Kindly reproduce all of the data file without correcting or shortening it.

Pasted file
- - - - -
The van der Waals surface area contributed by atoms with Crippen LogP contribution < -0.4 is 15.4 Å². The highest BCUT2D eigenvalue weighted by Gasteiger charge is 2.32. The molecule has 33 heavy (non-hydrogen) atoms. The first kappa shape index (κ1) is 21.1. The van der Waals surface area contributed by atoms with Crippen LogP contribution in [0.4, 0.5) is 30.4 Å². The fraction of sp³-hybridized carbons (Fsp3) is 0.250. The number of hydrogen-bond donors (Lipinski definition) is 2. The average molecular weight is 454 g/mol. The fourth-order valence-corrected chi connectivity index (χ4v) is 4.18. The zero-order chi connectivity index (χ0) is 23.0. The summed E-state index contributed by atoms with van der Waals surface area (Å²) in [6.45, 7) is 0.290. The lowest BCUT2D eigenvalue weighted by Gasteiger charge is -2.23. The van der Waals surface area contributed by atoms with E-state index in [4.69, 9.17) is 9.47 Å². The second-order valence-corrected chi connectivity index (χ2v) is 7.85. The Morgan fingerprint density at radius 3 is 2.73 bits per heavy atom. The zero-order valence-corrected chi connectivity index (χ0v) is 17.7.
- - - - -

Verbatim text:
The van der Waals surface area contributed by atoms with Crippen LogP contribution < -0.4 is 15.4 Å². The highest BCUT2D eigenvalue weighted by Gasteiger charge is 2.32. The molecule has 33 heavy (non-hydrogen) atoms. The first kappa shape index (κ1) is 21.1. The van der Waals surface area contributed by atoms with Crippen LogP contribution in [0.4, 0.5) is 30.4 Å². The fraction of sp³-hybridized carbons (Fsp3) is 0.250. The number of hydrogen-bond donors (Lipinski definition) is 2. The average molecular weight is 454 g/mol. The fourth-order valence-corrected chi connectivity index (χ4v) is 4.18. The zero-order chi connectivity index (χ0) is 23.0. The summed E-state index contributed by atoms with van der Waals surface area (Å²) in [6.45, 7) is 0.290. The lowest BCUT2D eigenvalue weighted by Gasteiger charge is -2.23. The van der Waals surface area contributed by atoms with E-state index in [4.69, 9.17) is 9.47 Å². The second-order valence-corrected chi connectivity index (χ2v) is 7.85. The Morgan fingerprint density at radius 3 is 2.73 bits per heavy atom. The zero-order valence-corrected chi connectivity index (χ0v) is 17.7.